Ramon Tejada, 2022–23 Graphic Designer in Residence, muses on the multiplicity of perspectives on Latin American graphic design represented within the Institute for Studies on Latin American Art (ISLAA) Library and Archives, drawing upon printed matter and ephemera produced by artists and organizations, including Centro de Arte y Comunicación (CAYC), Galería Lirolay, and Ulises Carrión.
This text is part of ISLAA’s Online Editorials series, which was launched in 2021 to bring international visibility to works from the organization’s collection and to foster novel research by historians, curators, and artists working in the field of Latin American art. By inviting collaborators who range from scholars to artistic practitioners, the multilingual series acknowledges that the history of art is written both in the academy and on the ground.
As a graphic designer, diggingDigging is used here as a nod to Gloria Anzaldúa and James Baldwin, who speak in their works and writings about the idea of excavating one’s lineage. through the ISLAA Library and ArchivesArchives are complicated spaces with limited scope, a selection that is determined by many factors. They are also full of possibilities, discoveries, and joy. was inspiring yet overwhelming, due to the sheer wealth of printed matter, graphic design works, and what I refer to as “artes graficás.”Artes gráficas means graphic arts in Spanish. For the purposes of this text, I am using this term to indicate more inclusive, community-based artistic practices. What emerged was a picture of the beauty, breadth, and complexity of the Latin American art and design communities. As I reflected on my findings, a loose array of ideas, questions, and observations about works of graphic design began to take shape. These thoughts (words, sentences, strands of ideas, histories) have prompted me to reflect on what I thought I was going to find and what I actually found. The graphic designer in me was intentionally looking for works that spoke about community, colonization, revolution, and politics in the continent. I ultimately found that and much more.
As I anticipated, I encountered a good deal of modernist-influenced graphic art in the archives. What I did not anticipate was the breadth of work that I would find, its many sources—cooperatives, communities, artists, designers, craftspeople—and the panorama of themes and narratives it addressed in relation to the daily lives of the peoples of Latin America. Each archival box presented a plurality of perspectives, beautiful possibilities, and gifts.
My archival adventure emphatically confirmed that graphic work from Latin America defies distillation into a single essence. The landscape of the Latin American context is vast, rich, and varied, spinning beautifully toward pluriversalHere, I am referencing the work of Arturo Escobar and the many Latin American scholars who have helped shape the field of decolonial studies and challenged design to shift toward more open, communal, and respectful practices. ways of being.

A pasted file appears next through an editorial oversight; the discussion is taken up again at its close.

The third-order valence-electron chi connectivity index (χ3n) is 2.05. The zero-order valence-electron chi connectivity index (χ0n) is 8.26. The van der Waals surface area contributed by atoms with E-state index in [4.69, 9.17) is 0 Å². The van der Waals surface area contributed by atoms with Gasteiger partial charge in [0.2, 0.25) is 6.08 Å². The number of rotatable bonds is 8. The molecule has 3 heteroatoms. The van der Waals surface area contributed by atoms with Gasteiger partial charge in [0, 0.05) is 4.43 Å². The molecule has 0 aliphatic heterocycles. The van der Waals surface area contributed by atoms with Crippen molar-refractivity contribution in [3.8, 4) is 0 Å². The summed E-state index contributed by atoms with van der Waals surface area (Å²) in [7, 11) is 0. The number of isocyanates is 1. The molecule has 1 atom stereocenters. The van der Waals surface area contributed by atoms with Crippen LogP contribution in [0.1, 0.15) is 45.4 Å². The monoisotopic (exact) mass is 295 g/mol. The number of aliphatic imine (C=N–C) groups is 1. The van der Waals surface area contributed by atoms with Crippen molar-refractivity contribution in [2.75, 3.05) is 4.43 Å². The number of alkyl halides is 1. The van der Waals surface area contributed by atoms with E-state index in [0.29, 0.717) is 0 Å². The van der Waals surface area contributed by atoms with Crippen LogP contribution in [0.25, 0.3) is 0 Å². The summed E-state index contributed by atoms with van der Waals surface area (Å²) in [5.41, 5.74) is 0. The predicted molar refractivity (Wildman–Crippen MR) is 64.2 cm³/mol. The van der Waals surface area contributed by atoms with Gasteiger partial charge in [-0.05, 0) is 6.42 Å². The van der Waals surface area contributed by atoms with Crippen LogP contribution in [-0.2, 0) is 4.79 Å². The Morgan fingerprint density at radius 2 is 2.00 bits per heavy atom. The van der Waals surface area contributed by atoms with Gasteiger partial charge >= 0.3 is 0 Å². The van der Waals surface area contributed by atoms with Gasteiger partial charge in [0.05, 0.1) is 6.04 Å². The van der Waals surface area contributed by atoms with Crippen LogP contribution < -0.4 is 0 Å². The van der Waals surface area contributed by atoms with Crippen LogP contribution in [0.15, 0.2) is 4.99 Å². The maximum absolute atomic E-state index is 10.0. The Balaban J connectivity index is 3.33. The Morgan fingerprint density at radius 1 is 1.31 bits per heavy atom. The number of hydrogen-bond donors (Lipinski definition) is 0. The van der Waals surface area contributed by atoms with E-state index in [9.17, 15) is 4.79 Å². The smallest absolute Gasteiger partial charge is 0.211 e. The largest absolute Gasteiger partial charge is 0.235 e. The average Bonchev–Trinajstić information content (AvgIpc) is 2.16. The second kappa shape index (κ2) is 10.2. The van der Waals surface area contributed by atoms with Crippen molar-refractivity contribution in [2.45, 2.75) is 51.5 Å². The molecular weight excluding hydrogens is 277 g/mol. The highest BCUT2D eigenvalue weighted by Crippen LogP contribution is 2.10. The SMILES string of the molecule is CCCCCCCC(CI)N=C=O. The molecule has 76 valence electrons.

1. It is impossible to talk about Latin America (and its artistic and design production) without considering its history and the confluence of factors that played a vital role in the continent’s artistic development:
Colonialism → Politics → Power grabs → Religious interventions → Revolutions → Social and political uprisings → Migration and immigration → The disappearance, erasure and marginalization of the Indigenous and local histories → The conflict between la gente/el pueblo(the people) and the bourgeoisie
These are all key motivators and influences that are present in the efforts of many artists and designers whose works originate in the complex societies of Latin America.
2. The influence of European ideas, either through colonization or, later, through migration, has left an undeniable and indelible imprint on the work of artists and designers from Latin America.
3. Historically, the field of graphic designThe term “graphic design” is credited to the US designer W.A. Dwiggins, who used the phrase to describe his work as an illustrator, advertising artist, calligrapher, typographer, type designer, and book designer in an interview with the Boston Evening Transcript in 1922. has focused on and elevated the work and thinking of the Global North. Like much of art and design, the fields of graphic design and typography emerge from the European Renaissance and modernist movements in Europe (such as the Bauhaus and its progeny). These ideals and ways of seeing and making have been codified as accepted or “universal” norms.
4. Graphic design should be referred to as Western European graphic design.
5. Graphic design in the contemporary Latin American context has been deployed for commerce and capitalistic endeavors—“Buen diseño para la industria” (good design for industry)—such as branding for multinational corporations and state-owned entities).Felipe Taborda and Julius Wiedemann, eds. Latin American Graphic Design (Hong Kong: Taschen, 2008).
6. Local culture, el pueblo, and la gente are expressed through artes gráficas (graphic arts).
7. Artes gráficas move through communities; they are more inclusive, pluralistic, and localized; and they maintain a fluid way of being that mirrors the continent’s cultures, histories, and geographical landscapes. They consider the interdisciplinary movement of artists and communities through artistic mediums, ways of making, gestures, ideas, and perspectives.